The Quantum and Energy Materials (QEM) group seeks to take control of materials at the atomic and molecular scale to better understand and utilize their behavior and properties. By doing so, we aim to pave the way for breakthroughs in new energy conversion and power-efficient energy technologies.
QEM research comprises several key areas including low-dimensional materials such as graphene and heterostructures formed by stacked two-dimensional materials, next-generation photovoltaics, polymer molecular engineering, hybrid magnetic nanoparticles, molecular self-assembly, single molecule studies on surfaces, atomic scale investigations of structural, electronic, magnetic and optical properties of nanostructured surfaces, and atomic and molecular manipulation.
Investigation of nanoscale phenomena often requires experimental approaches that extend beyond conventional techniques. QEM exploits highly advanced instrumentation such as ultrahigh vacuum scanning probe microscopies, single particle laser spectroscopy, molecular beam epitaxy and novel approaches for hybrid, organic and nanoparticle materials synthesis.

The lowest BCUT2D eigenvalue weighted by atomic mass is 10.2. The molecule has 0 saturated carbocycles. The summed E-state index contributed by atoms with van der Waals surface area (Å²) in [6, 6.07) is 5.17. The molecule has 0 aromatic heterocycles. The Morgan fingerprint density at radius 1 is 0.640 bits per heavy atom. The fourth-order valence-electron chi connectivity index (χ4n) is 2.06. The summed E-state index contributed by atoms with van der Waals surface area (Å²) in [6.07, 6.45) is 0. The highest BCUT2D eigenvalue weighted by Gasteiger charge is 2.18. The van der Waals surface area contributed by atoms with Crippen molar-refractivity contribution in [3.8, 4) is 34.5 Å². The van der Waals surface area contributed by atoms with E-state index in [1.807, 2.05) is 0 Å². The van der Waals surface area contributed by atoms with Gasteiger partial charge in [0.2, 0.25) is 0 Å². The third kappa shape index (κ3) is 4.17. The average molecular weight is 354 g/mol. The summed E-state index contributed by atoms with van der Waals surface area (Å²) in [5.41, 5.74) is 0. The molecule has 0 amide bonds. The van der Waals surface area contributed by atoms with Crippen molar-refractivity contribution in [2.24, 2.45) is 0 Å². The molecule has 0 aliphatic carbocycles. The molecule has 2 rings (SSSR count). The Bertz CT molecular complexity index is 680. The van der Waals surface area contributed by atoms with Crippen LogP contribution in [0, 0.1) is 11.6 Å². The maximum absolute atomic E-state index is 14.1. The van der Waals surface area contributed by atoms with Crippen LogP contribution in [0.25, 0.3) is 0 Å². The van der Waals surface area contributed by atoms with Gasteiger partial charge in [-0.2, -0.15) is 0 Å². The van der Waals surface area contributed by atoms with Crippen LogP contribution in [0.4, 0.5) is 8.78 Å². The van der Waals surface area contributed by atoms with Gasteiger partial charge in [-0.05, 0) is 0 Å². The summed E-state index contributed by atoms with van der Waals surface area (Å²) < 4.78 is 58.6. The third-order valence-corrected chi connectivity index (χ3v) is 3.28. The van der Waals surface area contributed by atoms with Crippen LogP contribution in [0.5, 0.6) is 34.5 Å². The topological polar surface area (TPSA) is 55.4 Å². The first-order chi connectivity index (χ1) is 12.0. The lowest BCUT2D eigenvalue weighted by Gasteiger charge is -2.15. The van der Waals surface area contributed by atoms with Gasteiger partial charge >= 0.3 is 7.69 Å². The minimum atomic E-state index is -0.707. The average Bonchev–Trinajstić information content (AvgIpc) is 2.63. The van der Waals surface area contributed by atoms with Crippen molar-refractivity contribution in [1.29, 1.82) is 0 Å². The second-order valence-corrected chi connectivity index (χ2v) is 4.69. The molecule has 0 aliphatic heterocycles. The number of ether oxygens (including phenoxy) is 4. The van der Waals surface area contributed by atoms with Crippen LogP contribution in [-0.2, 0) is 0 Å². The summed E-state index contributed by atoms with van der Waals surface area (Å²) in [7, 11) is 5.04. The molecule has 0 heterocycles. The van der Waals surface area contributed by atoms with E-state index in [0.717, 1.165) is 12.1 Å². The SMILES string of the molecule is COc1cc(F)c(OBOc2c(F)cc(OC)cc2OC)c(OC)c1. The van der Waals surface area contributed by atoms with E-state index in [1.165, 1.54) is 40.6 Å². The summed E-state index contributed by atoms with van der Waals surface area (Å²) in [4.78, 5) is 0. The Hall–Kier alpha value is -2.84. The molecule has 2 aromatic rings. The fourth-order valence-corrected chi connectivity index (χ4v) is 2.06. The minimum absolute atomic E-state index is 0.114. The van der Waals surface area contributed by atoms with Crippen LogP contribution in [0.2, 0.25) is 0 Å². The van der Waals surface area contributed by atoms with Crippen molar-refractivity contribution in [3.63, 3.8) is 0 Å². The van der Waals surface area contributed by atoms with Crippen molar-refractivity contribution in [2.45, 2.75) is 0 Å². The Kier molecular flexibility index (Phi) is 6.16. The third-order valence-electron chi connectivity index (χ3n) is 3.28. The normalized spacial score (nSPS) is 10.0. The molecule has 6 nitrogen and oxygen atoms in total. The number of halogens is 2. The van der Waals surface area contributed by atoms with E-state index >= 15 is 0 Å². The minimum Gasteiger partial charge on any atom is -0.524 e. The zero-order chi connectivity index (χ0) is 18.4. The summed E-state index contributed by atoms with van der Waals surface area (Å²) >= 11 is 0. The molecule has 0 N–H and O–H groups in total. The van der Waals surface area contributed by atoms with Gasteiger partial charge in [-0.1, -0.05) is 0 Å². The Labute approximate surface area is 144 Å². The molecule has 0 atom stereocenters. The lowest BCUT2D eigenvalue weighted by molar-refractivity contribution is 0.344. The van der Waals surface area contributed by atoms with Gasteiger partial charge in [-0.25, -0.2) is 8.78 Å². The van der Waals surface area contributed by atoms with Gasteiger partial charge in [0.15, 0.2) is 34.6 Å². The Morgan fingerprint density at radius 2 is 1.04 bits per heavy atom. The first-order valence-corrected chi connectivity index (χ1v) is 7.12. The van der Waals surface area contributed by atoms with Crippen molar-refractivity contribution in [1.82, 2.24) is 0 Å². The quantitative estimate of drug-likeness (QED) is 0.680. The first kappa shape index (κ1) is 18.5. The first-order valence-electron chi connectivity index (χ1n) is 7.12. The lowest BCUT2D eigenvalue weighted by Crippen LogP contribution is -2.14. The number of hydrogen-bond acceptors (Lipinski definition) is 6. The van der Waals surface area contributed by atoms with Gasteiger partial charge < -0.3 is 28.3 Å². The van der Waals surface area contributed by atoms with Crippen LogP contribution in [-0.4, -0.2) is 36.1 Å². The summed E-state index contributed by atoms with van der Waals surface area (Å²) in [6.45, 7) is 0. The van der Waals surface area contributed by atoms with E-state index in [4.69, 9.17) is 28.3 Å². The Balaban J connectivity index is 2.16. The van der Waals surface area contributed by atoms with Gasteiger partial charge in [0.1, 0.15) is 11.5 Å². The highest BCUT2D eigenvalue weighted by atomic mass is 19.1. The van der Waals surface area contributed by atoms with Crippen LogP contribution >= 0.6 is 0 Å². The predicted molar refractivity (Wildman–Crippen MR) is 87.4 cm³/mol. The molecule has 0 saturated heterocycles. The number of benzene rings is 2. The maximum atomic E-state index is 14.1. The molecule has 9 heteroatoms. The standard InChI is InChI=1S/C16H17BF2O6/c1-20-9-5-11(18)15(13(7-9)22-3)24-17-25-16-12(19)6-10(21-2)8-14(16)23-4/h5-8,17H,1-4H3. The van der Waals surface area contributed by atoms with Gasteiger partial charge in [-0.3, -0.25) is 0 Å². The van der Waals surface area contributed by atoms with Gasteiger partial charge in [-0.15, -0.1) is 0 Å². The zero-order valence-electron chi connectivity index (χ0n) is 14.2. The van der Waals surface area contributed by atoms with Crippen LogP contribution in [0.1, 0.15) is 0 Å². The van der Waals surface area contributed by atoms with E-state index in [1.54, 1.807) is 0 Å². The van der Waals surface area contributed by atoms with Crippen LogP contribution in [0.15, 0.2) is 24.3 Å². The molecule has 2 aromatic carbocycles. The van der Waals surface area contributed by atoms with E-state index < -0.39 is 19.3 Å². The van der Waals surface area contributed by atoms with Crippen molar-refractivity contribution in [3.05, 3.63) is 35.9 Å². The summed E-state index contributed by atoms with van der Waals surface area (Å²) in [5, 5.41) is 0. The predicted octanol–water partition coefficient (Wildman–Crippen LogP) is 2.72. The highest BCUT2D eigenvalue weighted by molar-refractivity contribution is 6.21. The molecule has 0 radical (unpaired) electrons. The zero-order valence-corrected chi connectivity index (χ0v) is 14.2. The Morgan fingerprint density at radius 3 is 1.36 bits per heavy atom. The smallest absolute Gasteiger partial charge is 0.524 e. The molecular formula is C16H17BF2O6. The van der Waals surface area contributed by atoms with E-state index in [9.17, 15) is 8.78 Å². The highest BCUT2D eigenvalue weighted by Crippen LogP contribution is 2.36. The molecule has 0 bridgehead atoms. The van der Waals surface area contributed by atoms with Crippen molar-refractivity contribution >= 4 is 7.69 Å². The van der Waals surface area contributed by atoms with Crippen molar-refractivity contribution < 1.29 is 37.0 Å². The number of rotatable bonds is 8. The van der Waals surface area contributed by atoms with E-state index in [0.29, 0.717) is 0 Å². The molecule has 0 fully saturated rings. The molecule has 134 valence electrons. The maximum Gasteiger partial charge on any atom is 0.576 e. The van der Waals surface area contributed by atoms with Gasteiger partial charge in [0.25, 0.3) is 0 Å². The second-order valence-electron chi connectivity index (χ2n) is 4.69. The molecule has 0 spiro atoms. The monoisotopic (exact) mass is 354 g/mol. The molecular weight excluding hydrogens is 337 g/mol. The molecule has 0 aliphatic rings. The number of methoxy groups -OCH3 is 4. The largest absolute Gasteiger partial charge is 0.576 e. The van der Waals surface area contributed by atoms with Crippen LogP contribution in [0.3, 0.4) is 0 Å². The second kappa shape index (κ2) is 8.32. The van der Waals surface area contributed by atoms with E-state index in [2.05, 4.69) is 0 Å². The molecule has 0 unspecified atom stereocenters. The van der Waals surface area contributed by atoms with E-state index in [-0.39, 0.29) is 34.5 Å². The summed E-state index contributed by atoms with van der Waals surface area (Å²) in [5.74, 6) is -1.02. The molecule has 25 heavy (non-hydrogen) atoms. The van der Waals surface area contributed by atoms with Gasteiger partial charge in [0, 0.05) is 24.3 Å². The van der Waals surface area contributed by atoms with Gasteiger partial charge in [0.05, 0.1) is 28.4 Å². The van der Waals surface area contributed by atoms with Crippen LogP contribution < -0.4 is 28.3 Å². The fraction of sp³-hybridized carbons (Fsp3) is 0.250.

Research activities include:
- Low-dimensional materials synthesis and characterization
- Tailoring interactions at the nanoscale
- Hybrid nanoparticles and nanomaterials for energy applications
- Novel hybrid organic solar cells
- Molecular electronic and spintronic devices
- Atomistic investigations of engineered interfaces
- Nanomechanics of nanofabricated and self-assembled systems
- Omicron VT-AFM/STM, Omicron Cryo SFM, LT-STM/q+AFM, Createc, and UHV VT-STM with optical access
- Synchrotron X-ray scanning tunneling microscopy at APS Sector 4 (XTIP)
- Physical vapor deposition (Lesker CMS 18 and PVD 250)
- Photovoltaics suite: integrated glovebox system, solar simulator, QEMS
- Colloidal chemistry and self-assembly techniques
- SPM Veeco MultiMode 8
Lakeshore probe station